By Cruz Serrano
Back when Barry Bonds’ hat size was still considered human, back when the only interleague series was in October, way back before baseball’s Summer of Love that saw Sosa and McGwire hammer their way past Roger Maris, the team of the 90s was hunting for their second straight World Series title. After winning it all in ‘95, the Atlanta Braves were out to build a dynasty rather than becoming more reminiscent of the Buffalo Bills, whose success paralleled that of the Braves: close but no cigar. The Braves, once again, found themselves as the best team in the National League and were prepared to take on the Yankees, one year removed from the retirement of Don Mattingly. The Braves came out firing, thanks in large part to the heroics of then 19-year-old Andruw Jones. Jones became the youngest player ever to hit a home run in the World Series, and was also only the second player ever to hit a home run in his first two at bats in the fall classic. The Braves high-octane offense along with their incredible starting pitching jumped to a quick two games to none lead in the series. However, the Braves bullpen imploded, and the Yankees would sweep games 3-6 to put an end to the Braves hopes of winning back-to-back championships.
Looking back at that series, it’s hard not to see similarities between the series and the career of Andruw Jones. Much like the Braves in the series, Jones’ career started off fast, and he quickly became regarded as one of the best centerfielders in baseball, if not the best. However, Andruw, like the Braves in ‘96, eventually hit a proverbial wall that cut short what was sure to be a no doubt Hall of Fame career. Even with the parallels, it’s hard to say that Andruw came up short, mostly because of how great he was before his body and bat betrayed him. From a purely subjective standpoint, Andruw Jones was the most exciting player to watch in his mid-twenties: the light tower power, along with his incredible defense and flair for making jaw dropping plays, made every game a must watch. Andruw also played the shallowest center field of any player that I can remember, and I hardly recall any balls landing in the grass over his head. However, in order to argue for his Hall of Fame candidacy, there needs to be an objective look that shows that Andruw was in fact one of the best handful of centerfielders to ever play the game.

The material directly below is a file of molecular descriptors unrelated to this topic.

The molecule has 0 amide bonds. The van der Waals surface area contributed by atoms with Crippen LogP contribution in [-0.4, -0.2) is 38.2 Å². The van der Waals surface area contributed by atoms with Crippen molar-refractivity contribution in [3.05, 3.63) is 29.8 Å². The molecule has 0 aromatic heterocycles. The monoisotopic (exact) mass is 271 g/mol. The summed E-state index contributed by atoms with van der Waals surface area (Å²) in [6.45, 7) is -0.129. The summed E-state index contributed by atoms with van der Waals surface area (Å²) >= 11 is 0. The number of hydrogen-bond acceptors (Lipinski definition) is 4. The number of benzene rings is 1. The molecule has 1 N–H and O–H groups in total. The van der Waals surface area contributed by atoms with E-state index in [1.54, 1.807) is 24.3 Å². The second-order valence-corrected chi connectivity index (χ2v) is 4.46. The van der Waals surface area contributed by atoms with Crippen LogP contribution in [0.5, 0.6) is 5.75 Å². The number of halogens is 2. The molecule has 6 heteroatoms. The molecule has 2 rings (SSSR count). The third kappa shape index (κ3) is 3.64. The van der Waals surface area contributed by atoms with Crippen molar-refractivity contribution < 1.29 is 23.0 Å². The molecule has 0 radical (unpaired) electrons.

For me, the best place to start is taking a look at players in the Hall of Fame that played a majority of their career in center. There are currently 17 centerfielders in the Hall of Fame, with the pinnacle of the position being Willie Mays. Of the 17 in the hall, only 7 of the players were actually voted in by the BBWA, the rest of which were inducted via the veterans committee. The 7 players that were voted in by the BBWA were all, for the most part, offensively driven players. Interestingly enough, of the 17 centerfielders in the Hall of Fame, only 6 have a higher career WAR total than Jones according to Fan Graphs, and there are a few that Jones was significantly better than. There are actually 8 players listed as centerfielders on Fan Graphs ahead of Jones, however, two of them actually went in to the Hall of Fame at different outfield positions. It’s safe to say that at least in terms of WAR, Andruw Jones is worth a serious look for Hall of Fame induction.
As for a specific player to compare with Andruw, Hall of Famer Andre Dawson does the trick. Dawson, otherwise known as “The Hawk”, played a majority of his career games in centerfield and went into the hall as such. The biggest difference between Dawson and Jones is the value they provided on the field. Dawson, like the rest of the center fielders voted in by the BBWA, was a much better offensive player, and was below average defensively over his career. Dawson and Jones offensive stats compare favorably, however, with each players listed here: